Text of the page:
By Maddie Collins:
It seems impossible to turn on your television or listen to the radio without hearing some sort of racist, sexist or derogatory word used toward certain groups of people.
When thinking about these deep-rooted issues some questions come to mind.
If referring to a black male or female as the N-word is considered offensive and unacceptable, why is the word used so frequently in popular rap songs by so many artists?
If women are tired of men degrading them by referring to them as the B-word and C-word, among other terms, why do women call each other those names?
As a culture we have become numb to what we hear and say. These words are almost a part of our everyday vocabulary, and we forget they are weapons that inflict pain on others when we use them.
Some argue that the use of the N-word among black people is culturally acceptable as a term of love or endearment.
A New York jury decided otherwise on Sept. 3, ruling in favor of Brandi Johnson, a 38-year-old black woman who filed a harassment suit against her black boss Rob Carmona.
Johnson said Carmona made her the target in a rant about her work performance, using the N-word liberally.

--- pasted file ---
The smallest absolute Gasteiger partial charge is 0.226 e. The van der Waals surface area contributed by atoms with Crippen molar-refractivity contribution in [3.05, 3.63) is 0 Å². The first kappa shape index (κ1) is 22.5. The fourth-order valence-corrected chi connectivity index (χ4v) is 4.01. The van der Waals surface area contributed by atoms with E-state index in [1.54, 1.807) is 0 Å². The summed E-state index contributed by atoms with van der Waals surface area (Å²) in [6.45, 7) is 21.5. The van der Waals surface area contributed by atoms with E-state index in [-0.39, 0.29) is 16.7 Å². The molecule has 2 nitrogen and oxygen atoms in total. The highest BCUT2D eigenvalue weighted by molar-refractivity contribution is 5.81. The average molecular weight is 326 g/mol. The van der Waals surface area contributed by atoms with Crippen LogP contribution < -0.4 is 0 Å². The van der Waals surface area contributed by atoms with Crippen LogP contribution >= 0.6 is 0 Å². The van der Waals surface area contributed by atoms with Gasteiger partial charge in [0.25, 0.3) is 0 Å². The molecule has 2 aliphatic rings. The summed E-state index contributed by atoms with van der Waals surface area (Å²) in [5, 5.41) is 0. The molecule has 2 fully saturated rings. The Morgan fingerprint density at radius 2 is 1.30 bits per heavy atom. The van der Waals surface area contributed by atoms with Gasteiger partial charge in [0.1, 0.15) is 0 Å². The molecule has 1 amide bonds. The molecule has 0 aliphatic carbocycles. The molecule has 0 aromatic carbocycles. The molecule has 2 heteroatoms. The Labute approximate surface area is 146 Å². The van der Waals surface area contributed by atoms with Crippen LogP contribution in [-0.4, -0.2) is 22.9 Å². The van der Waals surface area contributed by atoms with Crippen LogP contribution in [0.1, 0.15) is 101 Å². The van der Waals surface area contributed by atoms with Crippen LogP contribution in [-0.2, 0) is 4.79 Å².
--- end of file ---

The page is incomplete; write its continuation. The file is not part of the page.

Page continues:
Cases like this demonstrate that there has been progress fighting the use of these hateful words.
How do we decide when these words are acceptable? When speaking to our close friends? When they are used for entertainment?
Sure, using negative language in movies and television shows can help with character development and may be relevant to the setting or time period of the show, but at what cost?
Hearing negative language can have a powerful impact on young minds. It is a parent’s responsibility to monitor what their children watch, but when it is everywhere it becomes difficult to control.
We tend to forget how much of an impact our words can have on others and reflects just how negative and intolerant our culture can be.
If we simply stop to think what these words mean and the damage they can inflict, perhaps we can remove them from our vocabulary altogether.